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PhD Thesis Proposal: Dakota Thompson
2:00pm - 4:00pm ET
Rm 118, Cummings Hall/Online
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"The American Multi-modal Energy System: Model development with structural and behavioral analysis using hetero-functional graph theory"
In the 21st century, infrastructure is playing an ever greater role in our daily life. Presidential Policy Directive 21 emphasizes that infrastructure is critical to public confidence, the nation's safety, and its well-being. With global climate change demanding a host of changes across at least four critical energy infrastructures: the electric grid, the natural gas system, the oil system, and the coal system, it is imperative to study models of these infrastructures to guide future policies and infrastructure developments. Traditionally these critical energy systems have been studied independently, usually in their own fields of study. Therefore, infrastructure data sets often lack the structural elements to describe the interdependencies with other infrastructures and the dynamic elements.
This thesis refers to the integration of the aforementioned energy infrastructures into a singular system-of-systems as the American Multi-modal Energy System (AMES) for the United States of America (USA). This work develops a structural and behavioral model of the AMES using Hetero-functional Graph Theory (HFGT) to provide an open-source dataset. Following a data driven approach and utilizing model-based systems engineering (MBSE) practices the proposed model is produced in the proposed steps:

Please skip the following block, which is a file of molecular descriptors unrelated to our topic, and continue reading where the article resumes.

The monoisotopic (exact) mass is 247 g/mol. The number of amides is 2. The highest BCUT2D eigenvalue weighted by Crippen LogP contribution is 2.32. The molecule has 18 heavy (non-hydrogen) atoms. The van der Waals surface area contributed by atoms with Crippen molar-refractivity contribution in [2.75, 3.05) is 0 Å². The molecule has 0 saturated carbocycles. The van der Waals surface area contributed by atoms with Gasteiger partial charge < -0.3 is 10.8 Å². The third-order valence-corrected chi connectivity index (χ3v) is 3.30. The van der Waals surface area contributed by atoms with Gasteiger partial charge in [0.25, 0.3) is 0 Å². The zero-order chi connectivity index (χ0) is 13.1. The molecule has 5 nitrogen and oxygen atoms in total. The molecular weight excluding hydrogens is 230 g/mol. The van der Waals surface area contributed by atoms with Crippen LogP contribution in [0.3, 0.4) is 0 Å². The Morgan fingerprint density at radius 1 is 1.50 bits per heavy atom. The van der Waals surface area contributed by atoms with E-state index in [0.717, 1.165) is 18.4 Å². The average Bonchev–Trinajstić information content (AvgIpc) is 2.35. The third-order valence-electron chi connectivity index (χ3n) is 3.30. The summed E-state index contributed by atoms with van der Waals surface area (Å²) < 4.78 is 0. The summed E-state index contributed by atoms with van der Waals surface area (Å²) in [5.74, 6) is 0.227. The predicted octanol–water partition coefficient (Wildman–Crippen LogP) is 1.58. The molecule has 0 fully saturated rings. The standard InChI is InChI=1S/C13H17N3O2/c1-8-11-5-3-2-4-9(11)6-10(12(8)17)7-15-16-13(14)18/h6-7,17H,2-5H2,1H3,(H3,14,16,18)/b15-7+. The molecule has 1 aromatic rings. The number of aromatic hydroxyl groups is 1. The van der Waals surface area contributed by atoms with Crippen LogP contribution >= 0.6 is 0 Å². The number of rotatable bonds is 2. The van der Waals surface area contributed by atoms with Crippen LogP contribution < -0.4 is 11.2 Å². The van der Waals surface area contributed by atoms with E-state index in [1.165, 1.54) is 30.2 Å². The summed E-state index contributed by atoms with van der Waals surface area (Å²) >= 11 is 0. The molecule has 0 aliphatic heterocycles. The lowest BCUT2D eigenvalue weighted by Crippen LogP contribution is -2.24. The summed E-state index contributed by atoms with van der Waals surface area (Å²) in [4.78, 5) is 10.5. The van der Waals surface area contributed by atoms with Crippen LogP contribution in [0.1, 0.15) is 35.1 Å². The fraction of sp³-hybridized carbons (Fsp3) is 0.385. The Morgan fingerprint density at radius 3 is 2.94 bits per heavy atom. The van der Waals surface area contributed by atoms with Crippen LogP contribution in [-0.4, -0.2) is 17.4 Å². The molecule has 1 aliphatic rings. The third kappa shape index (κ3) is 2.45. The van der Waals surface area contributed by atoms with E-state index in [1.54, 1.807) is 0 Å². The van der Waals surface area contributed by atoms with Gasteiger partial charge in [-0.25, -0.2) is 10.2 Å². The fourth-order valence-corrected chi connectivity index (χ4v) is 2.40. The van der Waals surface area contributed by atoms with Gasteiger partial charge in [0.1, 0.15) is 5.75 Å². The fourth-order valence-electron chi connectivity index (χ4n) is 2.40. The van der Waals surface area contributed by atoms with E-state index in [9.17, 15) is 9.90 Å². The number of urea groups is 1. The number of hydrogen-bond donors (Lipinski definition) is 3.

- First, the HFGT toolbox code base is advanced to model systems on the scale of the AMES and made open source.
- Second, the analytical insights HFGs can provide relative to formal graphs are investigated.
- Third, a reference architecture for the AMES is developed.
- Fourth, the AMES reference architecture is instantiated into a structural model from which structural properties can be investigated.
- Finally, a physically informed machine learning analysis of the AMES' socio-economic behavior is implemented to investigate the behavior of the AMES.
These proposed steps provide a reproducible and reusable structural and behavioral model of the AMES for guiding future policies and infrastructural developments to the USA’s critical energy infrastructure.
- Mark Laser (Chair)
- Amro M. Farid
- Geoffrey Parker
- Stephen Taylor
For more information, contact Theresa Fuller at firstname.lastname@example.org.